Characterizing HIV risk and vulnerability among commercial sex workers in Zaporizhzhya, Ukraine
Authors: McLarty L., Becker M., Pavlova D. M., Isak S., Emmanuel F., Balakireva O. M., Bondar T. V., Sazonova Ya. O., Sakovych O., Blanchard J.
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Rates of new HIV infection in Ukraine are among the highest in Europe, with the epidemic disproportionately affecting vulnerable populations, including commercial sex workers (CSW). HIV prevention programme coverage for CSW in Ukraine is generally high, but the Zaporizhzhya oblast remains underserved, despite its geographic proximity to the eastern and southern regions of the country, which are disproportionately burdened by HIV. In order to inform HIV prevention services in Zaporizhzhya, this study examines self-reported behaviours that shape HIV vulnerability and place CSW in Zaporizhzhya at increased risk for HIV infection.
A multistage, stratified cluster sampling approach identified a random sample of participants between 15 and 24 years old, who were actively practicing sex work at the time of recruitment. A team of field researchers conducted structured interviews with CSW participants to gather information about their sexual behaviours and drug use practices using a standard quantitative tool. In total, 124 CSW were interviewed, with mean age of 21.5 years. Most CSW indicated that their main source of income was from sex work, and less than half had ever been tested for HIV.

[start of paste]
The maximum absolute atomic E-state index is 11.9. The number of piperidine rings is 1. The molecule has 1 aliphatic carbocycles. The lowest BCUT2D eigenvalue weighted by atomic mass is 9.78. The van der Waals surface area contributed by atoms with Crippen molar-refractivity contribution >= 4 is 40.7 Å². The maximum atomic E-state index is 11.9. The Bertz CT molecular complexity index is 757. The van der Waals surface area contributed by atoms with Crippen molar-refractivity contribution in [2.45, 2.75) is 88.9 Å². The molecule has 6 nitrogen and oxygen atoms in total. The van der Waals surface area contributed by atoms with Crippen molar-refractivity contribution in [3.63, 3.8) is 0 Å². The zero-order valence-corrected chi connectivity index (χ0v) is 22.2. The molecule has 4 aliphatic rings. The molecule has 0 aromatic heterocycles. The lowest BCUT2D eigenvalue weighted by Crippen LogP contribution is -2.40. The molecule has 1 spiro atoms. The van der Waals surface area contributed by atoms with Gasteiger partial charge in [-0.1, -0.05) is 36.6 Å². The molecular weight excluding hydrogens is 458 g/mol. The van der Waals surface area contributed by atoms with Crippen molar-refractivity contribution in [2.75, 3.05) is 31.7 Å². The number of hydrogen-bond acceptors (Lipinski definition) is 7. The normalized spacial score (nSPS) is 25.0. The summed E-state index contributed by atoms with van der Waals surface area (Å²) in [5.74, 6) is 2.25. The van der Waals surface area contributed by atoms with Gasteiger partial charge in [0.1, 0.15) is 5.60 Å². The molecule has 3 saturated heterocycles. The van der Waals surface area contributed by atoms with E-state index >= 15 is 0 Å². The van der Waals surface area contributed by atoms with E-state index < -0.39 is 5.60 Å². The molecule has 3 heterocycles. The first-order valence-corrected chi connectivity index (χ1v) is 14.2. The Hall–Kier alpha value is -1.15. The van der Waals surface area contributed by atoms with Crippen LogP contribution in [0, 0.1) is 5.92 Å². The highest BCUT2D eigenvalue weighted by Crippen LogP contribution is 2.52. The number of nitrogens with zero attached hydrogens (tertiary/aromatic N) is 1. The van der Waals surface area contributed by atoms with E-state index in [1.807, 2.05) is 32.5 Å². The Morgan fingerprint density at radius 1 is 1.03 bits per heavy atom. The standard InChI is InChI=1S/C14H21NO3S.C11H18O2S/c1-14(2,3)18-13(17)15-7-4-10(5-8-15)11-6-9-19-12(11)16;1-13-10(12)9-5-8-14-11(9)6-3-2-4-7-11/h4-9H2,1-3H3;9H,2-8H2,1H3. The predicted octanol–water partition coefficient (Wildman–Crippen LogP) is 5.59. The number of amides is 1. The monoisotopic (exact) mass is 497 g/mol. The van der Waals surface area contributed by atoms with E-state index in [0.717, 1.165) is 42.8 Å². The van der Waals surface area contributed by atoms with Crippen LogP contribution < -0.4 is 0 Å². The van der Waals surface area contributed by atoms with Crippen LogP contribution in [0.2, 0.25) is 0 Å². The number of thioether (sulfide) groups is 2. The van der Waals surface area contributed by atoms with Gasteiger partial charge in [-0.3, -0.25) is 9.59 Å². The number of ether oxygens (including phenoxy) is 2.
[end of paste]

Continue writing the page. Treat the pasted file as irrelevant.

On average, participants reported 10.3 sexual partners per week, with 55.6% of CSW entertaining at least three clients per day. The majority (88.6%) of clients were occasional, with whom consistent condom use was reported among 76.8% of participants. Nearly all CSW (n = 95, 82.6%) reported alcohol consumption during sex with partners/clients in the past one-month. The use of intravenous drugs was common among drug-using participants (n = 26, 46.4%), but needle sharing was rare. Nearly half (n = 61, 49.2%) of CSW had experienced sexual violence, largely at the hands of clients. This study highlights numerous individual-level risk factors, as well as social and structural vulnerabilities for HIV faced by CSW in Zaporizhzhya.
Combination HIV prevention programmes that integrate behavioural, biomedical, and structural interventions are recommended to expand upon existing, local prevention efforts in Zaporizhzhya, and Ukraine more broadly.